Producing recombinant antibodies works in various prokaryotic and eukaryotic systems. Each system yields its own pros and cons. In this quick guide to expression of recombinant antibodies, we look at the mammalian expression and outline the various antibody formats.
Expression Host Cell Line
Recombinant antibody expression can use a variety of host cell lines, including yeast, insect, bacterial (E. coli), plant, and mammalian. Mammalian is one of the most commonly used host cells because it offers proper expressing and folding and native-like post-translational modification yields. But it’s worth noting that each host cell will result in variable outcomes.
Two mammalian hosts that researchers often use include the Chinese Hamster Ovary (CHO) and Human Embryonic Kidney (HEK239) because they offer stable and transient expressions and work relatively well for recombinant antibody expressions.
Designing the Expression Vector
Researchers will conduct an initial comprehensive analysis of the primary sequence, indicating the level of challenge surrounding the target production. This, and the various available bioinformatic tools, help design a viable expression vector.
After designing the target and expression vectors, creating a cloning scheme is essential. It’s common for researchers to develop a high throughput expression and cloning process using a parallelization strategy such as Ligation Independent Cloning or In-Fusion Cloning, also known as recombinant-based cloning.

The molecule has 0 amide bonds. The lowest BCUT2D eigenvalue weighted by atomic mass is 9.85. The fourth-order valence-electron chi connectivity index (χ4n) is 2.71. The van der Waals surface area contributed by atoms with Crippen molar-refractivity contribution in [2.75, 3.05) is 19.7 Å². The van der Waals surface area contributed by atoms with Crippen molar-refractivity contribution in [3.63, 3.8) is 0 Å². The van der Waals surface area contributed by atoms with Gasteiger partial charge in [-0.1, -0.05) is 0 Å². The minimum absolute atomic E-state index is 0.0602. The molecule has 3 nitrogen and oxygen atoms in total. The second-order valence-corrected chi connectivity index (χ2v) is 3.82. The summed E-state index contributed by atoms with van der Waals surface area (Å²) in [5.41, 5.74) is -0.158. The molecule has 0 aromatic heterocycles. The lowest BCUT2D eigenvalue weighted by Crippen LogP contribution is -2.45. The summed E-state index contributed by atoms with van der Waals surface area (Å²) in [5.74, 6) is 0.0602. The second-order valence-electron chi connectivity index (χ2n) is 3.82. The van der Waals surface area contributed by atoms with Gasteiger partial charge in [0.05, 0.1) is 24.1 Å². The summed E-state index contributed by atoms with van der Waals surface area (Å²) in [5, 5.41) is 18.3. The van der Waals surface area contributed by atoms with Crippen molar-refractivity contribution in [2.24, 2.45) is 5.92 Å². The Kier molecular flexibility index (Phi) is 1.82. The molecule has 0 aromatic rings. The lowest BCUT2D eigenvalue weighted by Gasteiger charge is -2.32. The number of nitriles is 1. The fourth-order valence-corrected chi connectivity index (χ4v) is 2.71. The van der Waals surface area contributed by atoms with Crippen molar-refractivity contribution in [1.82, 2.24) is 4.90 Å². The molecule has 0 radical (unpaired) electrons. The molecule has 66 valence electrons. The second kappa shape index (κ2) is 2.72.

Transient vs. Stable Expressions
Transient and stable expressions require the target gene to integrate with the host cell. But one method may be better than the other based on your yield requirements.
Transient transfection is an excellent option for those who need results quickly or with a minimum yield requirement. During transient transfection, the target DNA cannot integrate with the host cell and may lose itself through cell division.
Compared to transient transfections, a stably transfected cell can and will become one with the host genome, which results in adequate replications. Stable expressions begin as a transiently expressed cell, but through amplification, a transient transfection becomes stable and results in stable clones. Stable expression is suitable for large-scale production measures and yields a longer setup time.
The chosen purification method for recombinant antibody expression can improve overall production. There are two methods available: manual purification or a chromatography system. The following purification methods outline which applications they may serve best:
Affinity chromatography: High recovery rates, high selectivity, and high resolution.
Size exclusion chromatography: Allows for increased purity and sample homogeneity.
Ion exchange chromatography: Separates antibodies based on surface charges.
Hydrophobic interaction chromatography: Viable in intermediate or polishing requirements during purification.
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